PostPosted: Tue Jun 27, 2006 3:14 pm 
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Joined: Sat Apr 01, 2006 1:02 am
Posts: 164
Location: Winnipeg
You can get a few La Creuset items as Air Miles rewards. They just have a kettle, a 3.3L "round French oven," and a neat casserole dish shaped like a pepper.
www.airmiles.ca
(I think you have to log in to view the rewards. I just searched "creuset.")

Marla

_________________
*Son, 5 years old: Asperger's, allergic to eggs, peanuts, and mustard seed (outgrew dairy and soy)
*Son, 23 months old
*Hubby: allergic to cats and trees (non-specified types)
*Self: allergic to penicillin


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 Post subject:
PostPosted: Tue Jun 27, 2006 9:58 pm 
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Joined: Fri Jan 06, 2006 8:22 pm
Posts: 154
Location: Georgia
Yes, the prices listed look to be about the same as retail here in the States.

Helen,
None of the pans I have are the non-stick interior. My Dutch oven, oval and round covered pots can all go into the oven. The rangetop pots ( I call them "boilers") have a black handle, and are not recommended for oven use. The LeCreuset frying pan I have is not non-stick, but I have not had a problem with it when using it for sauteing. But I think the new non-stick pan looks great! I also have a couple of large stock-pots. These are not cast iron, but are enameled. Great for soups, but I prefer to make chili or red beans and rice in the heavier Dutch oven.

Do you have any outlet malls in Canada?

Daisy


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 Post subject:
PostPosted: Sat Jul 01, 2006 10:20 pm 
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Joined: Tue Mar 22, 2005 6:53 pm
Posts: 1454
Location: Canada
Daisy, Thanks for the info. I'll let my mom know that you're really happy with the pans--she is keen on buying some...although I think she'll just get the non stick pan. (I'll probably get one when I finish school and get employment.) We do have outlet stores...and areas where there are a lot of outlet stores...but I'm not aware of any large outlet shopping malls...actually, i'm not aware of any outlet stores that sell cookware (but there must be some?)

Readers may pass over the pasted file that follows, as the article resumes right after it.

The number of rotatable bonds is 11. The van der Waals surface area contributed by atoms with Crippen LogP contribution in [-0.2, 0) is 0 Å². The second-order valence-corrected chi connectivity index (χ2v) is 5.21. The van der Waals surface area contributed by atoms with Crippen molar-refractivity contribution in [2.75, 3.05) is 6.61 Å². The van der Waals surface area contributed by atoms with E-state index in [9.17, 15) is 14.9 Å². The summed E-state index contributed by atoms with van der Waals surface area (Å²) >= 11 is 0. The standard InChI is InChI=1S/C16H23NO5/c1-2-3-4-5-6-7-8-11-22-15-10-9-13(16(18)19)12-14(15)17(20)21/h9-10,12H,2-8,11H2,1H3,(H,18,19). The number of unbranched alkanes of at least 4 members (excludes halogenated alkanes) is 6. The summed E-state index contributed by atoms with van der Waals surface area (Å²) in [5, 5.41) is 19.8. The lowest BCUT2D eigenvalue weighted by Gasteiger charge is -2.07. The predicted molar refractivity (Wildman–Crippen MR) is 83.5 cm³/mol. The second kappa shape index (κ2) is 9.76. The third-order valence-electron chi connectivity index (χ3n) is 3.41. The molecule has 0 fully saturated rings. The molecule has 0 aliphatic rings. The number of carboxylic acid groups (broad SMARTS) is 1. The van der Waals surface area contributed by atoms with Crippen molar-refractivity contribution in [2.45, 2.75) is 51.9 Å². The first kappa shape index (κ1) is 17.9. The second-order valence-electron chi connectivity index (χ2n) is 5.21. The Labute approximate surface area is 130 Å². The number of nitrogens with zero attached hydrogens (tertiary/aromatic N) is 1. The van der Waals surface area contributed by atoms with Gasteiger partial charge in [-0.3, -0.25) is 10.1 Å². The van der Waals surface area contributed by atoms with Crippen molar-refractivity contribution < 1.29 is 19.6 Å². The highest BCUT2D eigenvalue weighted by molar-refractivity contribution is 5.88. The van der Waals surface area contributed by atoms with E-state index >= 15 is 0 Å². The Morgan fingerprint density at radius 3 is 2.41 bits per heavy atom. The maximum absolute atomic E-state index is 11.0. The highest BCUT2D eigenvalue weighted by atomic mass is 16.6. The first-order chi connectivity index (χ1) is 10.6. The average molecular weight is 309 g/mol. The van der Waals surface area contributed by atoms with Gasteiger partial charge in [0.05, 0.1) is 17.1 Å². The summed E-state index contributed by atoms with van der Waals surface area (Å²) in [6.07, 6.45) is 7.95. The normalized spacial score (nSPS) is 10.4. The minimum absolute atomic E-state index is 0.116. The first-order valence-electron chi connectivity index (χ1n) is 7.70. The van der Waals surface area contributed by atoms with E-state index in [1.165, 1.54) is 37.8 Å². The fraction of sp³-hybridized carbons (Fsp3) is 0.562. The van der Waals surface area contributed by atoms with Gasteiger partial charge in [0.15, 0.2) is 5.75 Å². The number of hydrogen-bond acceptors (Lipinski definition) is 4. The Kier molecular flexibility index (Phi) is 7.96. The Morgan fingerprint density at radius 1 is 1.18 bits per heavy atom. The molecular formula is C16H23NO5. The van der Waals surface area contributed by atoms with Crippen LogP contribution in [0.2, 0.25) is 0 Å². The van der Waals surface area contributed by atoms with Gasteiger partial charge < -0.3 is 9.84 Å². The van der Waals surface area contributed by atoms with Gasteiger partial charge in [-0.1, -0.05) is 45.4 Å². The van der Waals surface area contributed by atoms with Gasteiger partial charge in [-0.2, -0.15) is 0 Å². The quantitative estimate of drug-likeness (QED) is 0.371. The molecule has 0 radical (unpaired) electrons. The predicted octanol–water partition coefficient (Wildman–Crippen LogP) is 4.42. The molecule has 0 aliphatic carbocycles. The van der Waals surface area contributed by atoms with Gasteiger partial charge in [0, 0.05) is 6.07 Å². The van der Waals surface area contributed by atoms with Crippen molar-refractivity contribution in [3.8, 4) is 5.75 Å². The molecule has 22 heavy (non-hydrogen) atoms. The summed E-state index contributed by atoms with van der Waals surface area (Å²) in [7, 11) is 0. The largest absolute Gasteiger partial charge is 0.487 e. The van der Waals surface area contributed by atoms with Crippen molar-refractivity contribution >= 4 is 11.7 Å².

I'd kind of doubt that we'd find Le Creuset pans in outlet stores since they don't seem to be sold very many places even in Toronto.


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 Post subject:
PostPosted: Tue Jul 04, 2006 11:58 am 
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Joined: Sun Mar 05, 2006 1:05 pm
Posts: 528
Location: Burlington, Ontario
Isn't there some kind of warning about Teflon pans and small birds? Something about the fumes having the potential to kill canaries and budgies? Sounds like the proverbial canary in a coal mine to me. If it's not healthy for these little guys, it can't be great for humans either, especially little ones. :x

Storm, I went on the Le Creuset website and there are actually 72 stores that sell their products in Ontario. When you search by province, it will give you 10 stores at a time. Click on "Next results" to get the next 10 stores.

I don't know how new they are in Canada, because I remember thinking about buying them maybe 10 years ago.

Isn't the big mall in Vaughan an outlet mall? How about the ones in St. Jacob and Barrie?

There's also the outlet mall on Military Road in Buffalo, which is I believe a "Canadian" outlet mall! :lol: I was there recently but to tell you the truth, I was only shopping for clothes and did not look at cookware, so I can't remember.

_________________
15 year old - asthmatic, allergic to cats, dogs, horses, waiting to be "officially" diagnosed for anaphylaxis
12 year old - asthmatic, allergic to tree pollen and mold, OAS
Husband - Allergic to amoxycillin
Self - Allergic to housework only


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 Post subject:
PostPosted: Fri Jul 07, 2006 2:04 pm 
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Joined: Tue Mar 22, 2005 6:53 pm
Posts: 1454
Location: Canada
Nicole, yes, I've heard about the birds.....if the pan gets too hot and birds are around they die. Some people think the pans are safe as long as they aren't left on the hot stove without any food in them....but still I think it is better to err on the side of caution especially with that new study where they measured the types of chemicals and carcinogens in kids and found that the chemical in teflon coatings was actually found in the body. Perhaps that chemical was from other sources (and there are a lot of potential sources of it). The company making Teflon claims that any chemicals from the pan would pass through the digestive system.... But if not bad for our health, teflon pans are bad for the environment when discarded.

I wasn't aware of the shopping centres in the cities you mentioned...I guess my shopping experience is pretty much limited to Toronto and to the region where I grew up.